BALTIMORE (WJZ) — Baltimore police announce major changes to the way it handles animal cruelty just as the city is hit with four horrific cases in one week.

Monique Griego has more on what prompted the department to take action.

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Part of the reason has to do with a report that accused the department of not taking the cases seriously.

The pictures are tough to look at.

Tuesday, police found a puppy, abandoned in an empty house, with chemical burns on her face.

“Animal cruelty is awful. Had no idea,” said Joyce Ward, neighbor.

Neighbors say the family who lived there in the 1100-block of Somerset Street moved, but left the dog behind.

This is the fourth horrific case of animal abuse in Baltimore in just one week.

Queenie was found chained in a basement, starving and near death. Nemo was thrown from a car, and a puppy died after being stabbed multiple times.

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“We want to make sure that we do right by these animals,” said Anthony Guglielmi, Baltimore Police Department.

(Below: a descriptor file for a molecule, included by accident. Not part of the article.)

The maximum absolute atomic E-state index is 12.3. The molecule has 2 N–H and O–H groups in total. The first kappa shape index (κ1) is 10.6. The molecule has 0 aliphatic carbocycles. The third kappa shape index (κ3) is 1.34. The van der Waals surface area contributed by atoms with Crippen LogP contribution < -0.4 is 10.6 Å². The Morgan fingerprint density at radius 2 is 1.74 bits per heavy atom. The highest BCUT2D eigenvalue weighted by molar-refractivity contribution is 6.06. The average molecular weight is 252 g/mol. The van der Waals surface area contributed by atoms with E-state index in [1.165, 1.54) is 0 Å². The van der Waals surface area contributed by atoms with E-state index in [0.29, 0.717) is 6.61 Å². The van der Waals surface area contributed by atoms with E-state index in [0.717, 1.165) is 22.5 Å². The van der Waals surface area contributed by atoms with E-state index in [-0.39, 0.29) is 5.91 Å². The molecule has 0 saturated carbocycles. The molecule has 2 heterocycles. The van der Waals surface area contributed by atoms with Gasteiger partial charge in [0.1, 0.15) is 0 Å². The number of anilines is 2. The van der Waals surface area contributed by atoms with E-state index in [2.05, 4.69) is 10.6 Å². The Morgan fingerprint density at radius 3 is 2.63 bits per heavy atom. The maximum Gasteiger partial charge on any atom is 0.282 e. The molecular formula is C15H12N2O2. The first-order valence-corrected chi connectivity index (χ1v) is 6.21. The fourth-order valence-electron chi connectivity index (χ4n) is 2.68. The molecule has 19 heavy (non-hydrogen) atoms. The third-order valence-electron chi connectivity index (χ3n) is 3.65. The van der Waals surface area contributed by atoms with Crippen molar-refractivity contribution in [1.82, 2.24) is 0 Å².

Thursday, Anthony Guglielmi from Baltimore Police announced the department is overhauling how it handles abused animals.

The news comes after the mayor’s animal abuse commission released a report, accusing the department of not taking the cases seriously.

“This is an issue that is very important to the police department. We just need to figure out a better way to investigate it and do it right,” said Guglielmi.

Right now, animal abuse is handled by the special investigations unit. But that may change, among other things.

“We may see additional resources brought in, we may see partnerships with some advocacy organizations, we may see better training,” he said.

Daphne Baxter, who lives across the street from where the latest dog was found, is happy to see police take some action.

“I think something needs to be done to these people. It’s a crime,” she said.

Because these cases are hard to investigate, police are always asking for the public’s help.

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The mayor has said she is reviewing the commission report and is also going to address other departments that can improve.